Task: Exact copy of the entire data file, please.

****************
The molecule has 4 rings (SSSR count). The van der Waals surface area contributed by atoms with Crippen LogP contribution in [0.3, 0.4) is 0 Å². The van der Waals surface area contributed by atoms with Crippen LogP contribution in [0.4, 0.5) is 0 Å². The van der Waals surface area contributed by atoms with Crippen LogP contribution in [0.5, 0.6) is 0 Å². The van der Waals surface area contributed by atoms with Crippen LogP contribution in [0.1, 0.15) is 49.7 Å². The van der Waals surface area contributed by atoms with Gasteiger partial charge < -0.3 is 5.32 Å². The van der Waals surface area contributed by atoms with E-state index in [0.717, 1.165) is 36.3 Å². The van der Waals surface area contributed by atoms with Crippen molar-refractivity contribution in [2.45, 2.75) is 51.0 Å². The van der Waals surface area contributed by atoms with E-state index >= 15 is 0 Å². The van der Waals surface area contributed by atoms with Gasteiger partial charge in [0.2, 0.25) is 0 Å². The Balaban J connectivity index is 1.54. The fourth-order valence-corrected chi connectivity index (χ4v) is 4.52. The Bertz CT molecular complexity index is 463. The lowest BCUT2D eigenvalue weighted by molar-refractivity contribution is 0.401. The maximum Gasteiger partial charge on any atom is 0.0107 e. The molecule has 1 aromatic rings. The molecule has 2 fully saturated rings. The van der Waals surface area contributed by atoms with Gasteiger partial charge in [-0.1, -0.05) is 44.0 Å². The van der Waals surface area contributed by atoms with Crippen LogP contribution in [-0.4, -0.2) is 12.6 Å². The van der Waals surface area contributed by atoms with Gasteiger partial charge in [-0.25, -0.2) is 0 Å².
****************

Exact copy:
The molecule has 4 rings (SSSR count). The van der Waals surface area contributed by atoms with Crippen LogP contribution in [0.3, 0.4) is 0 Å². The van der Waals surface area contributed by atoms with Crippen LogP contribution in [0.4, 0.5) is 0 Å². The van der Waals surface area contributed by atoms with Crippen LogP contribution in [0.5, 0.6) is 0 Å². The van der Waals surface area contributed by atoms with Crippen LogP contribution in [0.1, 0.15) is 49.7 Å². The van der Waals surface area contributed by atoms with Gasteiger partial charge < -0.3 is 5.32 Å². The van der Waals surface area contributed by atoms with E-state index in [0.717, 1.165) is 36.3 Å². The van der Waals surface area contributed by atoms with Crippen molar-refractivity contribution in [2.45, 2.75) is 51.0 Å². The van der Waals surface area contributed by atoms with E-state index >= 15 is 0 Å². The van der Waals surface area contributed by atoms with Gasteiger partial charge in [0.2, 0.25) is 0 Å². The Balaban J connectivity index is 1.54. The fourth-order valence-corrected chi connectivity index (χ4v) is 4.52. The Bertz CT molecular complexity index is 463. The lowest BCUT2D eigenvalue weighted by molar-refractivity contribution is 0.401. The maximum Gasteiger partial charge on any atom is 0.0107 e. The molecule has 1 aromatic rings. The molecule has 2 fully saturated rings. The van der Waals surface area contributed by atoms with Gasteiger partial charge in [-0.1, -0.05) is 44.0 Å². The van der Waals surface area contributed by atoms with Crippen LogP contribution in [-0.4, -0.2) is 12.6 Å². The van der Waals surface area contributed by atoms with Gasteiger partial charge in [-0.25, -0.2) is 0 Å².